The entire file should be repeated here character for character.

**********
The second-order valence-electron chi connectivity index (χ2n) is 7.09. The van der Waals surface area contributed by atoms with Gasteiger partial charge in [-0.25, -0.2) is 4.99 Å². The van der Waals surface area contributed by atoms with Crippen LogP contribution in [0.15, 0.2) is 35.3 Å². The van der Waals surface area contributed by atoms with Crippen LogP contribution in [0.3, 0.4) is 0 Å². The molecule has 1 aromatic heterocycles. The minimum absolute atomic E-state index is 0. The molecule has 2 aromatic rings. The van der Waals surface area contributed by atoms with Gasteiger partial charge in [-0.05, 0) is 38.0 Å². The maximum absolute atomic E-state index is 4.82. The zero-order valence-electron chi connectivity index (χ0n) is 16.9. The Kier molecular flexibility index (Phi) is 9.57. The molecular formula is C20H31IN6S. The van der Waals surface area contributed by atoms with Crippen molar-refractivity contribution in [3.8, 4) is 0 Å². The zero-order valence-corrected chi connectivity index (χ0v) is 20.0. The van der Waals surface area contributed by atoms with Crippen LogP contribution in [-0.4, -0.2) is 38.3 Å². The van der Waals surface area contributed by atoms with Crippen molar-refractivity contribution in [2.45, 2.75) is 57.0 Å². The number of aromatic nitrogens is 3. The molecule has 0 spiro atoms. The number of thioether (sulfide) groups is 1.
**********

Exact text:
The second-order valence-electron chi connectivity index (χ2n) is 7.09. The van der Waals surface area contributed by atoms with Gasteiger partial charge in [-0.25, -0.2) is 4.99 Å². The van der Waals surface area contributed by atoms with Crippen LogP contribution in [0.15, 0.2) is 35.3 Å². The van der Waals surface area contributed by atoms with Crippen LogP contribution in [0.3, 0.4) is 0 Å². The molecule has 1 aromatic heterocycles. The minimum absolute atomic E-state index is 0. The molecule has 2 aromatic rings. The van der Waals surface area contributed by atoms with Gasteiger partial charge in [-0.05, 0) is 38.0 Å². The maximum absolute atomic E-state index is 4.82. The zero-order valence-electron chi connectivity index (χ0n) is 16.9. The Kier molecular flexibility index (Phi) is 9.57. The molecular formula is C20H31IN6S. The van der Waals surface area contributed by atoms with Crippen molar-refractivity contribution in [3.8, 4) is 0 Å². The zero-order valence-corrected chi connectivity index (χ0v) is 20.0. The van der Waals surface area contributed by atoms with Crippen LogP contribution in [-0.4, -0.2) is 38.3 Å². The van der Waals surface area contributed by atoms with Crippen molar-refractivity contribution in [2.45, 2.75) is 57.0 Å². The number of aromatic nitrogens is 3. The molecule has 0 spiro atoms. The number of thioether (sulfide) groups is 1.